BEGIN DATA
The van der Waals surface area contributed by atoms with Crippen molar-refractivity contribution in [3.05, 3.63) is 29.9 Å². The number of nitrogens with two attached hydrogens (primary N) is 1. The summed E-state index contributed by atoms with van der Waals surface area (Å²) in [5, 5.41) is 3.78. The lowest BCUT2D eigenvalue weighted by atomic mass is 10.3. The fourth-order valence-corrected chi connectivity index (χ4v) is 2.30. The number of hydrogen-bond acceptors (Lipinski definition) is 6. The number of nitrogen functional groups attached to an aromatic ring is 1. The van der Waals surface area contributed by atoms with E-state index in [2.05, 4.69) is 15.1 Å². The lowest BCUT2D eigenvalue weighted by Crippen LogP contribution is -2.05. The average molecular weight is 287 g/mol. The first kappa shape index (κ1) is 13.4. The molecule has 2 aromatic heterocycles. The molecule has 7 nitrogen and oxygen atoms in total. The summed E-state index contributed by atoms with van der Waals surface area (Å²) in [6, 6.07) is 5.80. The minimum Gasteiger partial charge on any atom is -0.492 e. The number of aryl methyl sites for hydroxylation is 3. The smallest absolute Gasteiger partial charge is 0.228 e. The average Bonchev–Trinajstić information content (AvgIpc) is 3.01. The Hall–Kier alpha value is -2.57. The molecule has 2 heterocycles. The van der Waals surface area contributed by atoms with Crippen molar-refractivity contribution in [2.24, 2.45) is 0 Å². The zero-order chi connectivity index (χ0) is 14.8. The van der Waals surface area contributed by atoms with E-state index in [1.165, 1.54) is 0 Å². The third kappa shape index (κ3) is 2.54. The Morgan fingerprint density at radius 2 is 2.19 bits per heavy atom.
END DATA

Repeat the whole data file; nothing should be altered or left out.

The van der Waals surface area contributed by atoms with Crippen molar-refractivity contribution in [3.05, 3.63) is 29.9 Å². The number of nitrogens with two attached hydrogens (primary N) is 1. The summed E-state index contributed by atoms with van der Waals surface area (Å²) in [5, 5.41) is 3.78. The lowest BCUT2D eigenvalue weighted by atomic mass is 10.3. The fourth-order valence-corrected chi connectivity index (χ4v) is 2.30. The number of hydrogen-bond acceptors (Lipinski definition) is 6. The number of nitrogen functional groups attached to an aromatic ring is 1. The van der Waals surface area contributed by atoms with E-state index in [2.05, 4.69) is 15.1 Å². The lowest BCUT2D eigenvalue weighted by Crippen LogP contribution is -2.05. The average molecular weight is 287 g/mol. The first kappa shape index (κ1) is 13.4. The molecule has 2 aromatic heterocycles. The molecule has 7 nitrogen and oxygen atoms in total. The summed E-state index contributed by atoms with van der Waals surface area (Å²) in [6, 6.07) is 5.80. The minimum Gasteiger partial charge on any atom is -0.492 e. The number of aryl methyl sites for hydroxylation is 3. The smallest absolute Gasteiger partial charge is 0.228 e. The average Bonchev–Trinajstić information content (AvgIpc) is 3.01. The Hall–Kier alpha value is -2.57. The molecule has 2 heterocycles. The van der Waals surface area contributed by atoms with Crippen molar-refractivity contribution in [2.24, 2.45) is 0 Å². The zero-order chi connectivity index (χ0) is 14.8. The van der Waals surface area contributed by atoms with E-state index in [1.165, 1.54) is 0 Å². The third kappa shape index (κ3) is 2.54. The Morgan fingerprint density at radius 2 is 2.19 bits per heavy atom.